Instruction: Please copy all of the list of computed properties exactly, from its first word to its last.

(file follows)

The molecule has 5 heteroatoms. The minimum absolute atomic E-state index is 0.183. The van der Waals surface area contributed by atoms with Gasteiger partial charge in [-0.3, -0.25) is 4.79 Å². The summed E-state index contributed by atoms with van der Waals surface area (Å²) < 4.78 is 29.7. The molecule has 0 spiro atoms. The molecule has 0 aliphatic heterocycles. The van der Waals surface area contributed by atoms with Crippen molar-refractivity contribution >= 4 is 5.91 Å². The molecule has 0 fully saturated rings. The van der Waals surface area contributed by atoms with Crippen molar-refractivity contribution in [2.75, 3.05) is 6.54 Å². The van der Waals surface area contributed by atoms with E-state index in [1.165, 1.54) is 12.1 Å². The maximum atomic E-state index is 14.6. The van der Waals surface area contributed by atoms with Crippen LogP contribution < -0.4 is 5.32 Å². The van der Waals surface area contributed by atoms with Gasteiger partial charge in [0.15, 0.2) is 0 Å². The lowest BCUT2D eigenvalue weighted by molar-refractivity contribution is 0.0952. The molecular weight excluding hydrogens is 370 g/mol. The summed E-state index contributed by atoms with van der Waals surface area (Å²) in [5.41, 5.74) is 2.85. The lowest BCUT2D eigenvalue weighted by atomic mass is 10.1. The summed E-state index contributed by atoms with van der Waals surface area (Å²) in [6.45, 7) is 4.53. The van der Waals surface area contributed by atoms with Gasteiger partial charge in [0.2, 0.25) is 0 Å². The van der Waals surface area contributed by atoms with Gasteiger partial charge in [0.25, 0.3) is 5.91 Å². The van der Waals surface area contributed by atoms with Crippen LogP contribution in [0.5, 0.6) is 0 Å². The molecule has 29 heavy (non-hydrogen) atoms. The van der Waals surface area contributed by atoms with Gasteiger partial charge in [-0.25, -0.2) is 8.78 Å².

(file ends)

The molecule has 5 heteroatoms. The minimum absolute atomic E-state index is 0.183. The van der Waals surface area contributed by atoms with Gasteiger partial charge in [-0.3, -0.25) is 4.79 Å². The summed E-state index contributed by atoms with van der Waals surface area (Å²) < 4.78 is 29.7. The molecule has 0 spiro atoms. The molecule has 0 aliphatic heterocycles. The van der Waals surface area contributed by atoms with Crippen molar-refractivity contribution >= 4 is 5.91 Å². The molecule has 0 fully saturated rings. The van der Waals surface area contributed by atoms with Crippen molar-refractivity contribution in [2.75, 3.05) is 6.54 Å². The van der Waals surface area contributed by atoms with E-state index in [1.165, 1.54) is 12.1 Å². The maximum atomic E-state index is 14.6. The van der Waals surface area contributed by atoms with Crippen LogP contribution < -0.4 is 5.32 Å². The van der Waals surface area contributed by atoms with Gasteiger partial charge in [0.15, 0.2) is 0 Å². The lowest BCUT2D eigenvalue weighted by molar-refractivity contribution is 0.0952. The molecular weight excluding hydrogens is 370 g/mol. The summed E-state index contributed by atoms with van der Waals surface area (Å²) in [5.41, 5.74) is 2.85. The lowest BCUT2D eigenvalue weighted by atomic mass is 10.1. The summed E-state index contributed by atoms with van der Waals surface area (Å²) in [6.45, 7) is 4.53. The van der Waals surface area contributed by atoms with Gasteiger partial charge in [0.2, 0.25) is 0 Å². The van der Waals surface area contributed by atoms with Gasteiger partial charge in [0.25, 0.3) is 5.91 Å². The van der Waals surface area contributed by atoms with Crippen LogP contribution in [0.5, 0.6) is 0 Å². The molecule has 29 heavy (non-hydrogen) atoms. The van der Waals surface area contributed by atoms with Gasteiger partial charge in [-0.25, -0.2) is 8.78 Å².